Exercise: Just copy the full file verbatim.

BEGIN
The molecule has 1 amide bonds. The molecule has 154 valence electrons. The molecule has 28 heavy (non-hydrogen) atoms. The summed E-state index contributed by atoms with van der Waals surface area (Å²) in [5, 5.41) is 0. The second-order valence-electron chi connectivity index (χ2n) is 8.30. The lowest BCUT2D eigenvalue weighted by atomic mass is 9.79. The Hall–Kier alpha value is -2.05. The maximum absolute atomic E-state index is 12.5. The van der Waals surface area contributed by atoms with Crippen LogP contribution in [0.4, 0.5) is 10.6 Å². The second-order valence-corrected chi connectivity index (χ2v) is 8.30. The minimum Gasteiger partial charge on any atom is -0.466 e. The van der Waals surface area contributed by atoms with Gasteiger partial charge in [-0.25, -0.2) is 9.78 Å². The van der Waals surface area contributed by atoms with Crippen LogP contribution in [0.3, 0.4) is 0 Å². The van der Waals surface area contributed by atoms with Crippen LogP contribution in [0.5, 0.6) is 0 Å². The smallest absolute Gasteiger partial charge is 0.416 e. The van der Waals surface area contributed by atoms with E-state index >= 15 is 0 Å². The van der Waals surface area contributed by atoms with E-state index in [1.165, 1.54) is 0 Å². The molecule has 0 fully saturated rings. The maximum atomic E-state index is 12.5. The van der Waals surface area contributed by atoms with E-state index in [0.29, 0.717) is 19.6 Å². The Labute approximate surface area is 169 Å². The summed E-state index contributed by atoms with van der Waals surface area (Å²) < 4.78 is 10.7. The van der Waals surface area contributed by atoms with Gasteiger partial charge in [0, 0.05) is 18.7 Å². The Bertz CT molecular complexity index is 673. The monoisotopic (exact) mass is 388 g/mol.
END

The molecule has 1 amide bonds. The molecule has 154 valence electrons. The molecule has 28 heavy (non-hydrogen) atoms. The summed E-state index contributed by atoms with van der Waals surface area (Å²) in [5, 5.41) is 0. The second-order valence-electron chi connectivity index (χ2n) is 8.30. The lowest BCUT2D eigenvalue weighted by atomic mass is 9.79. The Hall–Kier alpha value is -2.05. The maximum absolute atomic E-state index is 12.5. The van der Waals surface area contributed by atoms with Crippen LogP contribution in [0.4, 0.5) is 10.6 Å². The second-order valence-corrected chi connectivity index (χ2v) is 8.30. The minimum Gasteiger partial charge on any atom is -0.466 e. The van der Waals surface area contributed by atoms with Gasteiger partial charge in [-0.25, -0.2) is 9.78 Å². The van der Waals surface area contributed by atoms with Crippen LogP contribution in [0.3, 0.4) is 0 Å². The van der Waals surface area contributed by atoms with Crippen LogP contribution in [0.5, 0.6) is 0 Å². The smallest absolute Gasteiger partial charge is 0.416 e. The van der Waals surface area contributed by atoms with E-state index >= 15 is 0 Å². The van der Waals surface area contributed by atoms with E-state index in [1.165, 1.54) is 0 Å². The molecule has 0 fully saturated rings. The maximum atomic E-state index is 12.5. The van der Waals surface area contributed by atoms with E-state index in [0.29, 0.717) is 19.6 Å². The Labute approximate surface area is 169 Å². The summed E-state index contributed by atoms with van der Waals surface area (Å²) < 4.78 is 10.7. The van der Waals surface area contributed by atoms with Gasteiger partial charge in [0, 0.05) is 18.7 Å². The Bertz CT molecular complexity index is 673. The monoisotopic (exact) mass is 388 g/mol.